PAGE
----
The research objectives of the article include conducting a survey that will determine if hospital managers use standard project methodologies when it comes to deciding on specific project opportunities as well as controlling selected projects so that they can be implemented. The article also sought to document a preferable project analysis methodology that is used by different project managers as they control and evaluate projects that have already been completed in the healthcare environment. A description of the reasons for using some procedures was done through ranking the project methodologies.

Quantitative project evaluation procedures were used in the research. These methods focused on and aimed at evaluating the project investments using financial criteria (Buelow et al., 2010). This includes budgetary constraint, cost-benefit analysis, net present value, Net Project Execution Cost (NPEC), as well as Net Project Operation Value. The findings of the research showed that there was no statistical relationship between any of the proposed five measures of the project success; this includes mandatory requirements, NPOV NPEC, and the probability of completion. In addition, the results imply that hospital managers usually utilize various project evaluation processes with top management support that represent the two main project evaluation methods. The results of the study show useful and practical guideline that may assist new hospital managers and experienced ones by supporting the enhancement of hospital project management.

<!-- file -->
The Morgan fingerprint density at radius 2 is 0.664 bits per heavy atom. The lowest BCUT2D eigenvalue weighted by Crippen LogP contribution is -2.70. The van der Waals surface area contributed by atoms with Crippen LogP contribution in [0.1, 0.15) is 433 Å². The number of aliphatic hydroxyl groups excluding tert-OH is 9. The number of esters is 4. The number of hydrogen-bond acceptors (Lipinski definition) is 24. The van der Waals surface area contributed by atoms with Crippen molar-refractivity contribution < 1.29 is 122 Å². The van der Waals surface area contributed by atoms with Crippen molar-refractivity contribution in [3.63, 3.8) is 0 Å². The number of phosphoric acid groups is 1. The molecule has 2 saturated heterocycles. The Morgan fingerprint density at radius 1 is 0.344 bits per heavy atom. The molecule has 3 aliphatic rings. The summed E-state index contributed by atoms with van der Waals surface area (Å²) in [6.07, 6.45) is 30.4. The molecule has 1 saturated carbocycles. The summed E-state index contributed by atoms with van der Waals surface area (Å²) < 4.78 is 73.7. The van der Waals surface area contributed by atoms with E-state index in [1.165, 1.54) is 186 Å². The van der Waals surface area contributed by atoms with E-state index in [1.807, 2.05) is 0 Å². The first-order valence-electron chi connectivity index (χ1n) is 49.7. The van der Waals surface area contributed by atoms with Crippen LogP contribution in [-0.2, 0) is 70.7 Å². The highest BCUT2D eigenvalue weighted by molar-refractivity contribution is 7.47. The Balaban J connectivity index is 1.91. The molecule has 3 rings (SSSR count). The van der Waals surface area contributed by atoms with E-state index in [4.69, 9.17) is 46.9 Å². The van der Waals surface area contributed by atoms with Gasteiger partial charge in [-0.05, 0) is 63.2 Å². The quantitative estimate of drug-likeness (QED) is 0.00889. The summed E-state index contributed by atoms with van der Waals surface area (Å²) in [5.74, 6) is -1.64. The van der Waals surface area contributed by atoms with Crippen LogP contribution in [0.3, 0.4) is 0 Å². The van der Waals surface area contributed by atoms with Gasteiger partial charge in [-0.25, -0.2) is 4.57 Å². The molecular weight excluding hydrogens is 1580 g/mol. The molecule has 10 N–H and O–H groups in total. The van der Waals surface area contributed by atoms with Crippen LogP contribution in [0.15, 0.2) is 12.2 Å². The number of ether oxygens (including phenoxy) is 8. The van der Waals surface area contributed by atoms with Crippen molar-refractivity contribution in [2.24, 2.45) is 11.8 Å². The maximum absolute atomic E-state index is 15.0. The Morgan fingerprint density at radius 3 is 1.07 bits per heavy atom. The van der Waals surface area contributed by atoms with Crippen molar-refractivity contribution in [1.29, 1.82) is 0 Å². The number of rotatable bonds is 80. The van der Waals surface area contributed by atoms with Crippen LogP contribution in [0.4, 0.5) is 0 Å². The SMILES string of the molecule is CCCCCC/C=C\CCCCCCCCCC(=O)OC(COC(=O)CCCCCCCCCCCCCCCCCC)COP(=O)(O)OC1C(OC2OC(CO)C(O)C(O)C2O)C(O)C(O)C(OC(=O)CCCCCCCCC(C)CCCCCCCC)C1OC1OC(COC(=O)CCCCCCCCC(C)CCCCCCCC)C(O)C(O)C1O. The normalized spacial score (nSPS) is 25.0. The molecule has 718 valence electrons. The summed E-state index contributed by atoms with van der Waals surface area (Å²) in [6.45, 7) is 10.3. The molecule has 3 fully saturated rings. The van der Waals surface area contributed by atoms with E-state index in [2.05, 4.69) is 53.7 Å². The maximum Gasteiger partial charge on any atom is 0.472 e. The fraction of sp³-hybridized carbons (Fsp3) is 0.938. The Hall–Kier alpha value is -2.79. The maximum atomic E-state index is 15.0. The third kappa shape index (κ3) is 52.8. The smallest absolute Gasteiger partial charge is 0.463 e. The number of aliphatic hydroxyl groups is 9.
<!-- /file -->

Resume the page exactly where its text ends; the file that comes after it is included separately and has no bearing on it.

Making Informed Capital Investment Decisions for Clinical Technology is an article by Brian Poplin, and it is aimed at analyzing the strategic planning process of the hospital by incorporating the use of different data sources that support the smart capital planning. The objective of the research is to evaluate the current clinical equipment through the data-focused lens so that irregularities can be eliminated for hospitals. This is important when assessing if new equipment needs to be purchased or whether slightly aged equipment should be redeployed to other areas (Poplin, 2011). A case study was used to try to understand as well as analyze this concept. The case study offered a stronger perspective of where hospital activities concentrated on and how purchasing new and innovative technology may prove to be the cost efficient and effective approach for hospitals. The main findings of the research revealed that when determining the capital investment requirements, hospital managers determine equipment to be purchased and the right time to do it. This process of evaluating needs may become tricky particularly when the outspoken parties demand greater and more modern equipment.